Monterey Pop Festival
Scott McKenzie’s “San Francisco” became the song that really started off the Summer of Love by enticing people to come to the Monterey Pop Festival. The festival attracted exactly the type of people that were drawn to the Summer of Love, and people flocked to it in masses. The music of the time was seen as a conduit for the creative expression of the oppressed youths who were rebelling against the establishment. For these people, the opportunity to come to California to see popular artists such as McKenzie, Janis Joplin, The Grateful Dead, Jimi Hendrix, The Mamas & The Papas, and many more was incredibly enticing. People came to Monterey in masses and when it was over, they migrated north to San Francisco and its Haight-Ashbury district, where the Summer of Love exploded.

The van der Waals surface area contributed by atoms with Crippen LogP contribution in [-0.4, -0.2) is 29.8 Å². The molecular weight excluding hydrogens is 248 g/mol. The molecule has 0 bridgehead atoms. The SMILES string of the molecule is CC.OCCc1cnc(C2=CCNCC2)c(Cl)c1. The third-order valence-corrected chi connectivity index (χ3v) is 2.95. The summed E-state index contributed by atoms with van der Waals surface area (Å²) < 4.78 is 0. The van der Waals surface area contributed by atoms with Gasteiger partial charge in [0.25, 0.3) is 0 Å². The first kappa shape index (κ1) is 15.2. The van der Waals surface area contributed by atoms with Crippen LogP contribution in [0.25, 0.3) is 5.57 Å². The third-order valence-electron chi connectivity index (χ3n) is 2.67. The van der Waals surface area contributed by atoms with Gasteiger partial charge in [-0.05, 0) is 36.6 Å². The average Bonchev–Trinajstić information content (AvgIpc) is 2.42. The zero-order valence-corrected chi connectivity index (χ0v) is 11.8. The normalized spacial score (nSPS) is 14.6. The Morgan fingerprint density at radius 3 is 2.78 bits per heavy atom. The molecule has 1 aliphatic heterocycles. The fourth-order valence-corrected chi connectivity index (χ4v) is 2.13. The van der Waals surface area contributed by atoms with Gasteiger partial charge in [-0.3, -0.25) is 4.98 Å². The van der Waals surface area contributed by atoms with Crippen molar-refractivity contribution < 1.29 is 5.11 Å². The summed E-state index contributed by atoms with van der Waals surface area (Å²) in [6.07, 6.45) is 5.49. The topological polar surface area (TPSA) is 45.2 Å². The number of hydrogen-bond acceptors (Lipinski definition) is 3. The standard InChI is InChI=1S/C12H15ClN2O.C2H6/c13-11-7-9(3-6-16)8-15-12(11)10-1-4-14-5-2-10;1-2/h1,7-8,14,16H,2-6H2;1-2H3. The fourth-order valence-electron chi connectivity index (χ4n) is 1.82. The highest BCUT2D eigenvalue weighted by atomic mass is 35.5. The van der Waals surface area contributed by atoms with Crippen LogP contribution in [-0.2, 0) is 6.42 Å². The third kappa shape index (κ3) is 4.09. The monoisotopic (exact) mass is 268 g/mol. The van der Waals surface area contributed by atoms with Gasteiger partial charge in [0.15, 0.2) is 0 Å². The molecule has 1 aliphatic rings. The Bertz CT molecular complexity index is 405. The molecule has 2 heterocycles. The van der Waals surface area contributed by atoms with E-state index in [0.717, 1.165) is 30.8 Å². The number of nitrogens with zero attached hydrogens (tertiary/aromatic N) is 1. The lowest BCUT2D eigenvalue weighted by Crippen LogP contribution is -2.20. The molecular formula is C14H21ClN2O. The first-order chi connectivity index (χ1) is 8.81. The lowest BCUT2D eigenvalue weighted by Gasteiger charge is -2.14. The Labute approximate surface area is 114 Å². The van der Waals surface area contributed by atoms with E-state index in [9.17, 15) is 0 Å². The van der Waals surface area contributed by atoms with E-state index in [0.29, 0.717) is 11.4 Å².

Scott McKenzie - San Francisco
"San Francisco (Be Sure to Wear Flowers in Your Hair)" by Scott McKenzie was released on May 13th, 1967 as a sort of promotion for the upcoming Monterey Pop Festival that was held about a month later in the San Francisco area. The festival was seen as the kickoff point of the Summer of Love centralized in the Haight-Ashbury district of San Francisco. The song describes how there is a new generation of people (the baby boomers) who are coming of age and hold fundamentally different beliefs than those of their parents and the established society. “San Francisco” is a message of peace, as McKenzie tells those people who are coming to the city to wear flowers in their hair.